glBufferData(GL_SHADER_STORAGE_BUFFER, pointLightsData, GL_STATIC_DRAW);
glBindBuffer(GL_SHADER_STORAGE_BUFFER, 0);



I have one more question: I must build and fill buffer per each rendered frame, or there is more correct way to use it?

Thanks for answer.

GClements
12-08-2017, 01:38 AM
This was a packing of data in the buffer.

I use two vec3 objects, one float, and substructure with four floats in the order.
I read somewhere that for using vec3 it must be filled as vec4: vec3 + one empty float.
So, I did it in such way.
In fact I was wrong: after last vec3 and before other type empty float is redundant. (I think so. Anyway it works.)
See comment in the code sample where was is redundant empty float:


A vec3 will be aligned to a 4N boundary (where N is the size of a float). So there's a single float of padding between colour and position to ensure that position has the correct alignment. The intensity field doesn't require aligning, nor does the Attenuation structure (as it's comprised entirely of floats).

More generally: vec3 and vec4 are aligned to 4N, vec2 to 2N, and a structure to the largest alignment of any of its members. The std140 layout additionally requires array elements and structures to be aligned to at least 4N.



I have one more question: I must build and fill buffer per each rendered frame, or there is more correct way to use it?

If the data is constant, you'd create and fill the buffer once, at start-up. If you need to change the data, you can either overwrite the portions which change or replace the entire buffer. Note that overwriting a portion of a buffer which is being used by pending commands will stall until those commands have completed.

nimelord
12-08-2017, 06:02 AM
A vec3 will be aligned to a 4N boundary (where N is the size of a float). So there's a single float of padding between colour and position to ensure that position has the correct alignment. The intensity field doesn't require aligning, nor does the Attenuation structure (as it's comprised entirely of floats).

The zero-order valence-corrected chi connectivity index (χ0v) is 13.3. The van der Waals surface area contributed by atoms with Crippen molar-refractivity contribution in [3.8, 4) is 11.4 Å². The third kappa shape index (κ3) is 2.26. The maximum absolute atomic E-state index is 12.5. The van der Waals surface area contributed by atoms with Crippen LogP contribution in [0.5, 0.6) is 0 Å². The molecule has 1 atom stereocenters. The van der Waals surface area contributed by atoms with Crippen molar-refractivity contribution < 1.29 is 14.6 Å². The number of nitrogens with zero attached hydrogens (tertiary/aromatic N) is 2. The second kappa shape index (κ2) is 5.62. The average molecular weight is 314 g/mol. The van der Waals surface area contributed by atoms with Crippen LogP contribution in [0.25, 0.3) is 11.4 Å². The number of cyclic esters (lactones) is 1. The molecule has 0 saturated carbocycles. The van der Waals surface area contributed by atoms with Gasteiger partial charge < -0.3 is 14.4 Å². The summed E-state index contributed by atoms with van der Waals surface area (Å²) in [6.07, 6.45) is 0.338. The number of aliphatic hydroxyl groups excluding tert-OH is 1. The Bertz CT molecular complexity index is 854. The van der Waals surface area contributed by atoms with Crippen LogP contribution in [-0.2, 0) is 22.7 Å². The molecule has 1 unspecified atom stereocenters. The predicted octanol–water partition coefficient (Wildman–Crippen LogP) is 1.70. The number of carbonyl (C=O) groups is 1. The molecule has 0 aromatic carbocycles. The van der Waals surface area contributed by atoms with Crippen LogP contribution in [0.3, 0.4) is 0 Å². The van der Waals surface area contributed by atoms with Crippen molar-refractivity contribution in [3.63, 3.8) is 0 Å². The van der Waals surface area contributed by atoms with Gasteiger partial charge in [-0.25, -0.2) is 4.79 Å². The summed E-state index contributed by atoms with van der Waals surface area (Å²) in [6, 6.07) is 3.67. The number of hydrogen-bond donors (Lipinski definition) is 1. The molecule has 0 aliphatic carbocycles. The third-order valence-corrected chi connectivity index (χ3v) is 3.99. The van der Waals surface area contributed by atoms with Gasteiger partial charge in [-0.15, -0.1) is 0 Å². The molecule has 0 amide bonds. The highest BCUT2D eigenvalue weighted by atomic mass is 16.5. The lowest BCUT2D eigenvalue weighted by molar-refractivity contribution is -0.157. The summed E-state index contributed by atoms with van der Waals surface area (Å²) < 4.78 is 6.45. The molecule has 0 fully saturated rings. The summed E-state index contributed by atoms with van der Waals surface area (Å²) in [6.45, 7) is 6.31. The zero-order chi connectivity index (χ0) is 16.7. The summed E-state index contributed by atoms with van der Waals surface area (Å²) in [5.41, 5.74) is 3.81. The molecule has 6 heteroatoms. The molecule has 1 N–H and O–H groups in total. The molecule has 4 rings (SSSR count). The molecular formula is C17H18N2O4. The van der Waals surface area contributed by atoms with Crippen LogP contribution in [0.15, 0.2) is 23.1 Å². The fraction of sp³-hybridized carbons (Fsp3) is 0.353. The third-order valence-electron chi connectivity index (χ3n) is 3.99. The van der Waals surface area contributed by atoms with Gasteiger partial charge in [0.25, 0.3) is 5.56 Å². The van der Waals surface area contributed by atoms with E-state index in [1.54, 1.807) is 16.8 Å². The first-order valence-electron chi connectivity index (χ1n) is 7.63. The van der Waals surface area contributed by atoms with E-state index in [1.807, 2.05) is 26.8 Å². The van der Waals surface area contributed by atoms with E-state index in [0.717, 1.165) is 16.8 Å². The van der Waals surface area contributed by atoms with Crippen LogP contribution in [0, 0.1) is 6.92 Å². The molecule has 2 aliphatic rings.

More generally: vec3 and vec4 are aligned to 4N, vec2 to 2N, and a structure to the largest alignment of any of its members. The std140 layout additionally requires array elements and structures to be aligned to at least 4N.


hm.....

Why it don't need empty cell between position and intensity, if last vec3 (position) needs to be aligned to a 4N too, as you wrote?
If I write empty one after position it is not work.


In my case I keep lights on the buffer. These lights can be moved on the scene, so I need to change content in the buffer between renrering of new frame of scene.
I think I should bind already builded buffer, and just rewrite it, am I right?

GClements
12-08-2017, 10:30 AM
Why it don't need empty cell between position and intensity, if last vec3 (position) needs to be aligned to a 4N too, as you wrote?

position needs to start at a multiple of 4N from the beginning of the block, which is why there's padding before it. intensity doesn't have any alignment requirement, so there's no padding inserted between position and intensity.



In my case I keep lights on the buffer. These lights can be moved on the scene, so I need to change content in the buffer between renrering of new frame of scene.
I think I should bind already builded buffer, and just rewrite it, am I right?
I'd suggest replacing the entire buffer contents, with glBufferData() or glMapBufferRange(GL_MAP_INVALIDATE_BUFFER_BIT).

Dark Photon
12-08-2017, 07:08 PM
positionI'd suggest replacing the entire buffer contents, with glBufferData() or glMapBufferRange(GL_MAP_INVALIDATE_BUFFER_BIT).

I second that recommendation. I've fixed quite a few frame stalls where partial updates (via synchronized Map or Sub) triggering implicit synchronization inside the GL driver was the cause.

Also, if you sometimes test on NVidia drivers, glEnable( GL_DEBUG_OUTPUT ) and plug in a glDebugMessageCallback() (part of OpenGL 4.3; see KHR_debug (https://www.khronos.org/registry/OpenGL/extensions/KHR/KHR_debug.txt) for details), and the NVidia driver will tell you when your buffer update method is causing synchronization (potential slowdowns) inside the driver. Not sure if anyone else's GL driver does this though. As easy as it is to try, it's worth checking.

nimelord
12-10-2017, 08:58 AM
I implemented it.

I used full rewriting: glBufferData().
I think partial rewriting it is sort of optimization and I will do it only if that point become the greatest bottleneck.

Thank you guys a lot!

regards.